Japan stalls on Consumption Tax on digital services to consumers
- 20 November 2013 | Richard Asquith
Potential plans to introduce Japanese Consumption Tax on foreign digital services to Japanese consumers have been postponed. There had been a plan to levy the indirect tax in time for a planned increase in Japanese Consumption Tax to 8% in April 2014.
Japanese VAT on e-books, online games, streaming music and video
Japanese-based online vendors of digital services (ebooks, streaming video, music and games) to consumers have long complained that they suffer an unfair advantage compared to their competitors based outside of Japan. These foreigners do not have a tax permanent establishment or nexus in Japan, and currently do not have to charge Consumption Tax at 5% - which gives them an unfair competitive advantage. This compared to the European VAT regime, which requires non-EU vendors to charge and collect the VAT applicable for the location of the customer.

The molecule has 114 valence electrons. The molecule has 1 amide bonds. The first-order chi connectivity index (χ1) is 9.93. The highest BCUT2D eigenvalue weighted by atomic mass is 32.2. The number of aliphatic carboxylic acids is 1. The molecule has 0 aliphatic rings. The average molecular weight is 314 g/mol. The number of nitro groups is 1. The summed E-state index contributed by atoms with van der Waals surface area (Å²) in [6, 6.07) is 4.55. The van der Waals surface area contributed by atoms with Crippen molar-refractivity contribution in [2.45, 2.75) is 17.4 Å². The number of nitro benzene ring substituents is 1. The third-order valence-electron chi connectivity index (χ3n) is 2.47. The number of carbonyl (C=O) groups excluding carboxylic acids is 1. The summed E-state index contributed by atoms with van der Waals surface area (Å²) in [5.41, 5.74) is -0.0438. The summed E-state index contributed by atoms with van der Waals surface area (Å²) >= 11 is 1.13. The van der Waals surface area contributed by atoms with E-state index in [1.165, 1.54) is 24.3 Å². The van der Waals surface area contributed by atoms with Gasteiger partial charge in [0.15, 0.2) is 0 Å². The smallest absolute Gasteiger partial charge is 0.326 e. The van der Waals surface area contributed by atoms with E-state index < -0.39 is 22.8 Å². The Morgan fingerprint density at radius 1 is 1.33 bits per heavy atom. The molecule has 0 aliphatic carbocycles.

This matter has come to a head with the planned doubling of Japanese Consumption Tax to 10% by 2015. The first stage of the rise to 8% is planned for April 2014.
It had been hoped that foreign sales of digital services to Japanese consumers could be brought within the Consumption Tax net by April of 2014. However, the Japanese Tax Commission said last week that this probably would not be implemented on time. This is largely due to a lack of information of the volume of foreign sales, the destination and therefore the practical implications of introducing an EU-style VAT on non-Japanese vendors. In particular, the Japanese are nervous about have their tax authorities flooded with applications from small foreign vendors for relatively insignificant tax revenues.
Australia has recently delayed raising the GST registration threshold on sales over the internet of goods by foreign vendors such as Amazon.